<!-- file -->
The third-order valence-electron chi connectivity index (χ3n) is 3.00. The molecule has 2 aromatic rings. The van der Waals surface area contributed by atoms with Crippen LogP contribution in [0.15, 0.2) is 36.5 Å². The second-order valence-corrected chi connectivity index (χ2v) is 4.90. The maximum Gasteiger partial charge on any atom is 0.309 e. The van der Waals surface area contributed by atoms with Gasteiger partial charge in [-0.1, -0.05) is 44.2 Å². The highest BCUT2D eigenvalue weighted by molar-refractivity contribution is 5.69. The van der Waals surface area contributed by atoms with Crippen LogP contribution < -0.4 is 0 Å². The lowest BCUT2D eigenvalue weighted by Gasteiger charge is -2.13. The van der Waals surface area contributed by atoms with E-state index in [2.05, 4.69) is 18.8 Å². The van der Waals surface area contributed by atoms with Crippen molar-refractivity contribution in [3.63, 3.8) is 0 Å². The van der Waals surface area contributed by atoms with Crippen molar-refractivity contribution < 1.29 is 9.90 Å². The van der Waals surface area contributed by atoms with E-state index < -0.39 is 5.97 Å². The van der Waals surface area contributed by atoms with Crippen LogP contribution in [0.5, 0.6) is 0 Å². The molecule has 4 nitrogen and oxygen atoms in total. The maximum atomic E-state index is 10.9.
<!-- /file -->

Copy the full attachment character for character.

The third-order valence-electron chi connectivity index (χ3n) is 3.00. The molecule has 2 aromatic rings. The van der Waals surface area contributed by atoms with Crippen LogP contribution in [0.15, 0.2) is 36.5 Å². The second-order valence-corrected chi connectivity index (χ2v) is 4.90. The maximum Gasteiger partial charge on any atom is 0.309 e. The van der Waals surface area contributed by atoms with Gasteiger partial charge in [-0.1, -0.05) is 44.2 Å². The highest BCUT2D eigenvalue weighted by molar-refractivity contribution is 5.69. The van der Waals surface area contributed by atoms with Crippen LogP contribution < -0.4 is 0 Å². The lowest BCUT2D eigenvalue weighted by Gasteiger charge is -2.13. The van der Waals surface area contributed by atoms with E-state index in [2.05, 4.69) is 18.8 Å². The van der Waals surface area contributed by atoms with Crippen molar-refractivity contribution in [3.63, 3.8) is 0 Å². The van der Waals surface area contributed by atoms with Crippen molar-refractivity contribution < 1.29 is 9.90 Å². The van der Waals surface area contributed by atoms with E-state index < -0.39 is 5.97 Å². The van der Waals surface area contributed by atoms with Crippen LogP contribution in [0.5, 0.6) is 0 Å². The molecule has 4 nitrogen and oxygen atoms in total. The maximum atomic E-state index is 10.9.